Home / Economy / Subsuming fuel in GST desirable step: Debroy
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NEW DELHI : Subsuming crude oil and fuels, which currently attract excise duty and value-added taxes, into the unified national indirect tax, the GST, sooner than later is desirable in terms of tax reform and will incidentally aid in inflation management as well, Bibek Debroy, chairman of Prime Minister Narendra Modi’s Economic Advisory Council (EAC-PM) said.

Debroy’s comments come at a time the tax on fuel has become a subject of intense debate between political leaders at the central and state levels, with little consensus on a synchronized reduction to cool retail prices amid fiscal pressures.

This contrasts with the collaborative manner in which GST-related decisions are taken at the federal tax body, the GST Council. The central government slashed excise duty levied on petrol and diesel sharply in May after an earlier round of reduction last November.

In an interview, Debroy said that unlike in the case of liquor, on which there never was a decision to bring the commodity into GST, the GST Council has the right to decide when to bring petroleum and products such as natural gas, jet fuel, petrol and diesel into GST. “Therefore, the sooner you bring in petroleum and related products into GST, the better it is. I personally believe everything should be in GST," said Debroy.

“Even if there is no issue of inflation management, from the point of view of just reforming GST, it is desirable that petroleum products are brought into GST. Incidentally, it will also help in inflation management," explained Debroy.

Debroy expects the surge in food inflation to be temporary. India’s retail inflation had accelerated to its highest in nearly eight years in April, led by a sharper than expected spike in the price of food and manufactured goods, according to official data. It remained over the Reserve Bank of India’s upper tolerance band of 6% for the fourth month in a row. Debroy said that once food inflation eases, there may still be higher inflation rates compared to what has been around earlier because it is primarily inflation of the imported variety.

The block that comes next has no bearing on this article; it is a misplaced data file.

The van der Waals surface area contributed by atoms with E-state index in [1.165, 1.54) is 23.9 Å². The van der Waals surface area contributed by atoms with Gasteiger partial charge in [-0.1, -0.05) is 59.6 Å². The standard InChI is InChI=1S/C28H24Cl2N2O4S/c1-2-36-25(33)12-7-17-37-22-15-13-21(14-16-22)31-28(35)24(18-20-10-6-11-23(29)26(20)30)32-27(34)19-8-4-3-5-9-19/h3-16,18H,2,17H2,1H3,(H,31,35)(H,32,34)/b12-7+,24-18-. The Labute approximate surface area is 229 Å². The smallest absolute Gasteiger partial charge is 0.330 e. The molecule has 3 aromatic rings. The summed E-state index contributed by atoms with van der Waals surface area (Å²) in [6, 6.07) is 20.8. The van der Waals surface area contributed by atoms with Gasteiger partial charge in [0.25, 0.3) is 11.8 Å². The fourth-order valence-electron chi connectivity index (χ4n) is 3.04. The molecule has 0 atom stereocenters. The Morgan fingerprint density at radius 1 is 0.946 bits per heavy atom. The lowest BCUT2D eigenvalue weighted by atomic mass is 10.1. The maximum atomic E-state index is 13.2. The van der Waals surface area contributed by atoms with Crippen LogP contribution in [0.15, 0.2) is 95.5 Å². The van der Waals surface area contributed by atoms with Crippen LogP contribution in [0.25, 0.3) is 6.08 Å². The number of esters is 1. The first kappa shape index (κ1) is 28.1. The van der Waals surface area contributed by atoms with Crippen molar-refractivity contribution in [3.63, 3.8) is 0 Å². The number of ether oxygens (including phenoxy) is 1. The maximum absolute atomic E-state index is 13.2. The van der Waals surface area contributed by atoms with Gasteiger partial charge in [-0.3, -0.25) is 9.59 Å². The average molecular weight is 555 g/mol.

He is optimistic that India’s economic recovery is unlikely to be affected in a big way due to external factors like China’s lockdown restrictions meant to fight back the pandemic and the conflict in eastern Europe. Debroy expects a real GDP growth of around 9% in the current fiscal, aided by the recovery in the services sector and a favourable base effect.

“The real question is about FY24. I am inclined to think that we will be somewhat lucky if we have a real growth rate of 7%. I have colleagues who believe we may do 7.5% and some who believe it could be 6.5%. I am inclined to think that, if we cross 7% next year, that is a kind of optimistic scenario," Debroy said.

Edited excerpts of the interview:

The government and RBI have taken fiscal and monetary steps to tame inflation. What more could be done?

It is not a question of monetary versus fiscal steps. There is temporary food inflation, and I am deliberately using the word ‘temporary’ because the food inflation will pass. Once it has passed, we are still in for higher rates of inflation compared to what has been around earlier since, let us say, May 2014. The reason for that is it is primarily inflation of the imported variety. Prices of various things have been going up. This is not inflation that is very amenable to monetary policy instruments. If I take the band of 4-6%, then we are in the upper end of the band, depending on what indicator I am using of inflation, which has to be a judicious mix of monetary policy, fiscal policy and actually exchange rate policy also. If there is a tendency for the rupee to depreciate, then it increases the cost of anything imported and imparts a cost-push element. This is fundamentally a cost-push kind of inflation which is intrinsically not that amenable to monetary policy instruments.